• Kyodo

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The United States has decided to defund a Norwegian nongovernmental organization’s efforts to clear Cambodia of land mines and unexploded ordnance, causing concern that Washington might cease such funding altogether.

Heng Ratana, director-general of Cambodian Mine Action Center, said he had received a confirmation letter from Norwegian People’s Aid that its funding from the U.S. government will cease by the end of this year.

The Oslo-based NGO has been supporting a project for clearing explosive remnants of war, or ERW, for many years past in eastern Cambodia, including U.S. bombs dropped during the Vietnam War in the late 1960s and early 1970s.

“It’s very disappointing and sad news,” Heng Ratana said of the defunding decision, which he said was received at “short notice” and with “no proper justifications.”

Asked for comment, U.S. Embassy spokesman David Josar said the United States “remains strongly committed to our partnership with the Cambodian people in support of their goal to make Cambodia free from the humanitarian impact of land mines by 2025, and our shared goal of clearing U.S.-origin unexploded ordnance (UXO).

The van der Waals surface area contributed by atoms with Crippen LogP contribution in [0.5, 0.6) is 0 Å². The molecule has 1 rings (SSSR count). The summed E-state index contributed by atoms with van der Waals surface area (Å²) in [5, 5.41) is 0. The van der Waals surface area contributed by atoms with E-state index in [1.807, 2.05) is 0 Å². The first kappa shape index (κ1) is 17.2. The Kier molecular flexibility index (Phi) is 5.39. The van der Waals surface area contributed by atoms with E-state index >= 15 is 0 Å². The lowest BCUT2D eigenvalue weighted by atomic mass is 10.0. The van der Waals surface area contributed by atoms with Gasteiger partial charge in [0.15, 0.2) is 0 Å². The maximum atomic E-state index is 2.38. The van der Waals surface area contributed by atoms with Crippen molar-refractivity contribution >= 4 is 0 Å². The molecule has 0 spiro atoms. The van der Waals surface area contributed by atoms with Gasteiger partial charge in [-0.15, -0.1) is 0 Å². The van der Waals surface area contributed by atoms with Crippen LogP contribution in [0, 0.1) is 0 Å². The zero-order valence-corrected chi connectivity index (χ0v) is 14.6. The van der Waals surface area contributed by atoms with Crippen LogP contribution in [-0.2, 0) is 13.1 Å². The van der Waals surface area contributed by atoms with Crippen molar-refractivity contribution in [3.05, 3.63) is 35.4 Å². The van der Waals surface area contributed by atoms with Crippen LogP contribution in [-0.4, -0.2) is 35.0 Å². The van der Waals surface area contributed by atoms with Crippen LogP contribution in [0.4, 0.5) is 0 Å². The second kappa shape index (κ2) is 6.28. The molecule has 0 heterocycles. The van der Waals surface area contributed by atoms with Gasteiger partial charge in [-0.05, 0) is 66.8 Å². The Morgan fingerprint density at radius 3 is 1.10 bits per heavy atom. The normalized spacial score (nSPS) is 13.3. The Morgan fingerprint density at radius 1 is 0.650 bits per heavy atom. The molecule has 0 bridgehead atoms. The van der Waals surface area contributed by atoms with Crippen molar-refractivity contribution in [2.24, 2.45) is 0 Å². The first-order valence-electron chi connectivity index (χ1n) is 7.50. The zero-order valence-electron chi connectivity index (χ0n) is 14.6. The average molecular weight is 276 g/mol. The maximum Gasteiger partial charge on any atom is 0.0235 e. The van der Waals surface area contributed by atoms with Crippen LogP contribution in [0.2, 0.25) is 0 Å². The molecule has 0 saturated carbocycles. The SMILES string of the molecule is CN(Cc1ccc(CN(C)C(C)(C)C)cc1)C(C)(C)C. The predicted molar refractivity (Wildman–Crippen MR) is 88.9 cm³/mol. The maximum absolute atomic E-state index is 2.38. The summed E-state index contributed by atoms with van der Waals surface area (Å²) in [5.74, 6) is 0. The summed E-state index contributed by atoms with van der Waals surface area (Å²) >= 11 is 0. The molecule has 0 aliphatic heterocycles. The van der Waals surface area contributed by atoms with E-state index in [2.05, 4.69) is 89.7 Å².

“The United States intends to award funding for this effort on a competitive basis. A request for proposals, which we will prepare in consultation with the government of Cambodia, will be released this month,” he told Kyodo News in a written response.

Since 1993, the United States has spent more than $120 million on ERW remediation in Cambodia, according to the embassy.

It was not immediately clear whether the United States intends to end all such funding or redirect its funds to another organization.

In a speech in May, however, U.S. Ambassador William Heidt said nowadays other countries deserve priority for such funding, while he suggested it is high time that the Cambodian government to increase the amount of national funds going to mine clearance.

“Unfortunately, there have been more conflicts around the world, and there are many more mine-affected countries, some in very dire situations,” Heidt said.

“Our joint success in bringing down so dramatically the number of casualties from mine, UXO, and ERW casualties has made it more difficult to argue that, from a humanitarian perspective, Cambodia should be the top priority for international funding,” he said.

Noting that Cambodia has developed dramatically since 1993, and has now crossed the threshold to the World Bank’s lower middle income country status, he said, “This strengthens the expectation that, over time, Cambodia should begin to take more responsibility for financing its own mine clearance activities.”

In recent months, bilateral relations have been strained, with Cambodian authorities accusing Washington of backing an alleged effort by Cambodia’s main opposition party to topple the government.

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